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I've been excited all week-- and not just because of VBS!  Today is the day Toy Story 3 will be released.  I have been a HUGE fan of the Toy Story franchise since the first movie was released in 1995.  I still remember the absolute sense of awe at watching a feature-length movie animated on computers.  It did not look animated-- in fact, compared to many other movies released since 1995, Toy Story was, in many ways, the most real.  I'll make it plain for you: for me, Toy Story is right up there with the original Star Wars movies of my childhood.

If you have not seen Toy Story, I have to ask: why not?  It has great characters, inspires laughter and tears, and has a great message about friendship and relationships.  In 1999, Toy Story 2 was released.  As much as I loved Toy Story, I was worried about a sequel; more often than not they are simply made to generate cash, and are void of any of the creativity and spirit of the original.  To my astonishment, Toy Story 2 was not only as good as the first-- it may even be better.  Not since The Empire Strikes Back (1980) could anyone say that! 

Last Fall Pixar released Toy Story and Toy Story 2 in 3-D as a way of generating interest in this summer's next chapter.  James and I went together-- the adult too old to cherish Toy Story as a child, and the kid who romped through our house in Buzz or Woody costumes for years.  Honestly, (don't tell anyone), more than a few tears were shed behind the glasses-- the appreciation of the movies, the moment with my oldest son (watching it on screen for the first time) was a little too much for this Tough Guy to handle.  I'll never forget it.

Now there is a third installment, and while I am naturally concerned about the content, I can barely sit still.  This time, not only James and I will go, but also Miles, Christy, and yes: Linus-- his first time at the movies.  Whether the film is any good or not (how can it not be?) it will be a day to remember!  Whoever scheduled it to be released on Father's Day weekend: Thanks.  It's a gift I'll always remember.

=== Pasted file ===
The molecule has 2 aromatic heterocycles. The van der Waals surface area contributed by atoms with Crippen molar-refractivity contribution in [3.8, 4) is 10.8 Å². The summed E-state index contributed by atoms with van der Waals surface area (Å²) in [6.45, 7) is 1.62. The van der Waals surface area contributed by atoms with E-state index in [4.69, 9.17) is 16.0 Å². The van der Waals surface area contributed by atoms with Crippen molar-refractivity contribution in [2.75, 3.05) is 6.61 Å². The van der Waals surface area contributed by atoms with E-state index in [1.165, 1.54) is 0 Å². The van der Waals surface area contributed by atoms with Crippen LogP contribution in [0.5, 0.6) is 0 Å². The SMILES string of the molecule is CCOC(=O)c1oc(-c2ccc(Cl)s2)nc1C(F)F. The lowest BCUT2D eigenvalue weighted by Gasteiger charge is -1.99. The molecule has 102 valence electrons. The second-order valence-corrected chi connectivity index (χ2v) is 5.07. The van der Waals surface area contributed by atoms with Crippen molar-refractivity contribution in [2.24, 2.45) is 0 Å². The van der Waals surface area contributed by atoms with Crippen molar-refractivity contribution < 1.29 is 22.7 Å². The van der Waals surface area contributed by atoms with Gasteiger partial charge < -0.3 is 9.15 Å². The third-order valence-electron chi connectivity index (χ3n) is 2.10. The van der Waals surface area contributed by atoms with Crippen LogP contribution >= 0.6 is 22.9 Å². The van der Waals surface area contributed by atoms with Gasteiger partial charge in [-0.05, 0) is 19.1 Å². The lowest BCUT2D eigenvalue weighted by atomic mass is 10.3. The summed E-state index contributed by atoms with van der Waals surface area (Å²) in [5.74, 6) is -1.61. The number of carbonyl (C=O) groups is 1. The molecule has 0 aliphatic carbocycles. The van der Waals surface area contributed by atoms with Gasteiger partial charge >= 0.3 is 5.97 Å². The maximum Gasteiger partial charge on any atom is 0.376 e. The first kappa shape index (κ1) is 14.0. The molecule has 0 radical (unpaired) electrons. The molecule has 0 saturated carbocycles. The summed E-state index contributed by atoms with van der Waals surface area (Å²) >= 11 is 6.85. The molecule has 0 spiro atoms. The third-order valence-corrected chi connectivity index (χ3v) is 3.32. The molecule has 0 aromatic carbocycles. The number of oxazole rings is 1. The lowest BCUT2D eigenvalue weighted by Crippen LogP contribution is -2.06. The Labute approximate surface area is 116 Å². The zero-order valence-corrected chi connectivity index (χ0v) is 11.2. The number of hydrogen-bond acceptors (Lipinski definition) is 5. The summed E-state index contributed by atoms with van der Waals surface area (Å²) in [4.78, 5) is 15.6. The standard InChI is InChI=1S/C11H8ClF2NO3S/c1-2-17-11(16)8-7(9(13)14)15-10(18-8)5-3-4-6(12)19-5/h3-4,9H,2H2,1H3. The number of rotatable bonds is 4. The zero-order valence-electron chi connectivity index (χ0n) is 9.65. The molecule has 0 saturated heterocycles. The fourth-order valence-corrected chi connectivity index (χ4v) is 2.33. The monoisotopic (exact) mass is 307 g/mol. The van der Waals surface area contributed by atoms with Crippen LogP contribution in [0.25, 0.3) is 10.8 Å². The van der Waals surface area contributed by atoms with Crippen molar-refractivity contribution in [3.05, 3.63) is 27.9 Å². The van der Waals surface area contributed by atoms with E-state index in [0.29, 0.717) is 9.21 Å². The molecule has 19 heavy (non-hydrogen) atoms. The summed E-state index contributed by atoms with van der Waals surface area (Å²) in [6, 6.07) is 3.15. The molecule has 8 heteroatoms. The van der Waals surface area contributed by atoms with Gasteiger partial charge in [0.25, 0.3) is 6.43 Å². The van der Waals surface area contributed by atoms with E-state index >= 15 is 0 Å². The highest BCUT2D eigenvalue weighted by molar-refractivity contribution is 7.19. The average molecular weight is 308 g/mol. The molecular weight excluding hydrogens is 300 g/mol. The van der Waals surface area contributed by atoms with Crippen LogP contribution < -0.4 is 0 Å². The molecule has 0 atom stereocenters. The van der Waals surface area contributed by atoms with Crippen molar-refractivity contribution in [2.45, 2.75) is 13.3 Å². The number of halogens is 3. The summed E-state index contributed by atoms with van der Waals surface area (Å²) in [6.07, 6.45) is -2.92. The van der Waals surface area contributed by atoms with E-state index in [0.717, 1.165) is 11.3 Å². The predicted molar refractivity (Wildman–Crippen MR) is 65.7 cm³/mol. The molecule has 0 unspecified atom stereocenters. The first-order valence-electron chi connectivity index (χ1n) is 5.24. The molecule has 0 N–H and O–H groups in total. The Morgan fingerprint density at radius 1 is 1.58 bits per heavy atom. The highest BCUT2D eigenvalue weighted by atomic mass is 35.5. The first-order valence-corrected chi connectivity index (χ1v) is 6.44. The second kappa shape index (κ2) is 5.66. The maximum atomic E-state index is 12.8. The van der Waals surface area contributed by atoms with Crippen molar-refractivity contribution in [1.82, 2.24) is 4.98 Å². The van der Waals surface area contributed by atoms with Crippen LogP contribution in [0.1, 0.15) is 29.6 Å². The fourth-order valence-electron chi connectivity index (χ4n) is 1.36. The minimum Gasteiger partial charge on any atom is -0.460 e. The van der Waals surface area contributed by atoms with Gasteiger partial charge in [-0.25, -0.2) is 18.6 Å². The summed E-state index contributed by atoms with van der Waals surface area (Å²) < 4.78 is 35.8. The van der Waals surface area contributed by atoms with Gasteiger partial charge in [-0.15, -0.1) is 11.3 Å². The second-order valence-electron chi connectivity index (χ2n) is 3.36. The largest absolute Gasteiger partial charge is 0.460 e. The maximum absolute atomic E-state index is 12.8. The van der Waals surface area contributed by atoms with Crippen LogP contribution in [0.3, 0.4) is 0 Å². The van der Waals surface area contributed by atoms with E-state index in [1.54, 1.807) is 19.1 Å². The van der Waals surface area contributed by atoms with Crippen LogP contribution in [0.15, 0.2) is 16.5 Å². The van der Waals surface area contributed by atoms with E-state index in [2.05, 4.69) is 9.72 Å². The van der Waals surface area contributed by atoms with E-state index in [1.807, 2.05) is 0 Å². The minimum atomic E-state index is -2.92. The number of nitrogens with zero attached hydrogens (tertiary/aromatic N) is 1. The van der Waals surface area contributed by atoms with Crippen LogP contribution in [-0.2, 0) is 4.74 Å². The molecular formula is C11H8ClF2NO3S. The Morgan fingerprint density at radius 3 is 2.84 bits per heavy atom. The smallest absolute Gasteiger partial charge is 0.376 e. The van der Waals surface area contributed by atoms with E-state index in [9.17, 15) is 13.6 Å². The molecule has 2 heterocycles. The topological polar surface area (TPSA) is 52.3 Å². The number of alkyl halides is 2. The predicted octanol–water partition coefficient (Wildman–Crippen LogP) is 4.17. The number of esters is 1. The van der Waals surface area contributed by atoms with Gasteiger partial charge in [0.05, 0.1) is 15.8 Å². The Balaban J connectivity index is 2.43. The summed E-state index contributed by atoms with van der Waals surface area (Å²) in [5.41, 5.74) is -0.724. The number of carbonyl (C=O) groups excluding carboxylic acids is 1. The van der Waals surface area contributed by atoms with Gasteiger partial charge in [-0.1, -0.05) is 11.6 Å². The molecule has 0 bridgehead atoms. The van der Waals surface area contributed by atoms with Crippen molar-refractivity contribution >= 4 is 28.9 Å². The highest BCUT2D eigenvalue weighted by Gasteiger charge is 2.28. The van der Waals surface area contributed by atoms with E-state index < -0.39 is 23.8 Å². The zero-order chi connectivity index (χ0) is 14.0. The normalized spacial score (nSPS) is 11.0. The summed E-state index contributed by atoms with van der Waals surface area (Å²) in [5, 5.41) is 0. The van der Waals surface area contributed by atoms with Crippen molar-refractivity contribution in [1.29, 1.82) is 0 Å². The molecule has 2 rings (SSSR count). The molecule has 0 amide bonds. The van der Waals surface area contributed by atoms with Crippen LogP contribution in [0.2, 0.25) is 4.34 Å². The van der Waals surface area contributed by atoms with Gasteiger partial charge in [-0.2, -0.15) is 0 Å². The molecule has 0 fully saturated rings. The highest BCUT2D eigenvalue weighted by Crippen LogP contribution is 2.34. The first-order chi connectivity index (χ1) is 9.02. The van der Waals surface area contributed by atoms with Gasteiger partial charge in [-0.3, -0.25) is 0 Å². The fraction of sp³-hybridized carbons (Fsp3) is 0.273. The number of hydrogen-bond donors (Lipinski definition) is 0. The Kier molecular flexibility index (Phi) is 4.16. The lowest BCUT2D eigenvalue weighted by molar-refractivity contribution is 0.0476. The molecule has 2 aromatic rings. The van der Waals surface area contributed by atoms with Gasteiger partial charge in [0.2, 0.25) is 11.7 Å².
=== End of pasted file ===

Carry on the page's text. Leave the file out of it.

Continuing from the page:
The great thing about the first two movies is that for animated films there are so many rich lessons for us to learn from-- adults and kids.  In the first film, Woody, a cowboy doll from the '50s with an old fashioned pull string, is threatened by Buzz Lightyear, the new toy-of-the-moment, who comes with wings and lasers and all kinds of gadgets.  Woody is afraid he will be outcast and does whatever he can to protect what is rightfully his, even at the expense of others.  In the end, he realizes that life is precious and should be cherished always-- even if it doesn't always go according to the plan.

In the second movie, Woody discovers his true identity as a rare toy from a time long gone.  He is reunited with the Round Up Gang, other characters from a 1950s TV show (think Howdy Doody).  They're being sold to a museum in Tokyo, where they will be forever encased behind glass.  As attractive as it is to be famous and know that people are coming from everywhere to see him, Woody realizes that true value comes from being loved by a child and having real friends.  He decides to stay home, knowing Andy, his beloved owner, won't play with toys forever.

I don't know yet what rich lessons the third movie will have, but the first two have enough for a long sermon series: getting ahead is never the most important thing, relationships matter, dubious decisions have consequences, you can't change the past and clinging to it isn't very helpful either, seize the day and live it to the fullest, etc.  Life lessons.  For those outside of the church it's good to know there are still places to hear a helpful message.  For those of us in the church, we can be confident and proud that our children-- and adults-- are learning life lessons every day through the power of the Gospel and the working of the Holy Spirit.  And that will never end: as one of the daily VBS themes reminded us: "Love never fails" (1 Corinthians 13:8a).  Or as Buzz Lightyear would say, love endures, "To Infinity and Beyond!"


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